Telegraph reports that the legendary red light scene that has become closely tied to tourism in Thailand is about to change and will never be the same again, thanks to a pledge made by Thailand’s first female tourism minister, Kobkarn Wattanavrangkul, in June.
Thailand is an absolutely huge tourist destination for international travelers. Delicious food, incredibly low local pricing, exotic locales, and easy immigration procedures all help Thailand to stay on the fringe of the tourism business. Another huge draw, and arguably the thing with which Thailand’s tourism has become most closely associated, is its technically illegal but largely unregulated pay-for-sex nightlife.
Depending on how you feel about that fact, it may or may not come as good news that all it is about to change.
Our partner told us that in just 1 area of Bangkok there are as many as 10,000 sex workers trying to earn a living. pic.twitter.com/cn9OCZECkg— Noel Brewer Yeatts (@NoelYeatts) February 22, 2016
Kobkarn Wattanavrangkul, the first-ever female to hold the office of Thailand’s tourism minister, was elected back in 2014. She set her sights on minimizing Thailand’s sex tourism reputation soon after she assumed the position, at first targeting Pattaya, Thailand’s immensely popular resort town, as an isolated test site for her project.
Her plan was to make Pattaya, and eventually all of Thailand, known for its scenery and rich culture rather than sleazy nightlife.
“We want Thailand to be about quality tourism. We want the sex industry gone,” Kobkarn said recently.
Although Kobkarn’s idea was nice in theory, many Thailand residents agreed it was simply unrealistic.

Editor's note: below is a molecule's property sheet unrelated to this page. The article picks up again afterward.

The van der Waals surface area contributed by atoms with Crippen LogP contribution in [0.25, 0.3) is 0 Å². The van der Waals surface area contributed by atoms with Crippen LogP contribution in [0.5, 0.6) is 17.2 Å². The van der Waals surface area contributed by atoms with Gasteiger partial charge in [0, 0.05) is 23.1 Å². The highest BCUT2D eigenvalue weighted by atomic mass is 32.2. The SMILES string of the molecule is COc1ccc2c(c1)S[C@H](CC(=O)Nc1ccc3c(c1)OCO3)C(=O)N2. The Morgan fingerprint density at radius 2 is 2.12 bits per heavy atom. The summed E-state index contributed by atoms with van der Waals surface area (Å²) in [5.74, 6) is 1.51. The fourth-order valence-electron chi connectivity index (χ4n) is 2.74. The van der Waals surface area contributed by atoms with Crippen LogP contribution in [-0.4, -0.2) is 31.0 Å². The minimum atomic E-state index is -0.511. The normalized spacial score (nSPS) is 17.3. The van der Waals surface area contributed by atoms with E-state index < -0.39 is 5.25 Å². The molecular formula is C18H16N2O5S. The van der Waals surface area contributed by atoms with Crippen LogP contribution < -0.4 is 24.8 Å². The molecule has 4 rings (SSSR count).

According to The Daily Mail, there are about 123,530 people currently working in the sex industry in Thailand. The Sun recounts that the sex industry accounts for 10 percent of Thailand’s GDP. Experts say it would be a huge blow to Thailand’s economy, which is already recovering from a massive recession in 2014, if those jobs were to be shut down.
“There’s no denying this industry generates a lot of income,” says Panomporn Utaisri, director of a non-profit that helps female sex workers in Thailand to find more legitimate work.
“Wiping out this industry is guaranteed to make Thailand lose visitors and income.”
Kobkarn is not about to give up, though, a point that became abundantly clear in June, when a series of Thai brothels were raided. The Telegraph piece says that over 100 arrests — including 15 underage girls — were made in one Bangkok nightclub alone.
The spread of Kobkarn’s anti-prostitution campaign to Bangkok, Thailand’s biggest city, could very well mean huge things for the Thai red light industry, as the business and law enforcement climates in Bangkok tend to set the tone for Thailand at large.
Unfortunately, points out The Daily Mail, Thailand’s government and Kobkarn herself seem to be focusing a lot of energy on denying the roots of the issues run as deep as they do and that elimination of Thailand’s sex industry may very well necessitate a radical restructuring of Thailand’s economy from the ground up.
“Tourists don’t come to Thailand for such a thing. They come here for our beautiful culture,” Kobkarn told the press.
It could be that her exact meaning was lost in translation, but it sounds like she is trying to deny Thailand has a huge prostitution proliferation issue to be dealt with and a deep-rooted reputation that will have to be combated even after any changes are made.
Meanwhile, points out the Sun piece, one cannot blame Thailand’s sex workers for taking advantage of the employment opportunity. In a single night, a Thai prostitute can earn about 5,000 Baht (equivalent to $143), which is almost 20 times Thailand’s minimum wage.
It seems very unlikely Kobkarn will give up her crusade against Thailand’s illegal sex work, but can she really fight an industry that has that much economic power. One thing’s for sure: Thailand’s tourists will be noticing changes in both the red light and law enforcement scenes. Whether or not those changes will help Kobkarn and Thailand’s government progress towards their goal is anyone’s guess.
[Photo by tbradford/Getty Images]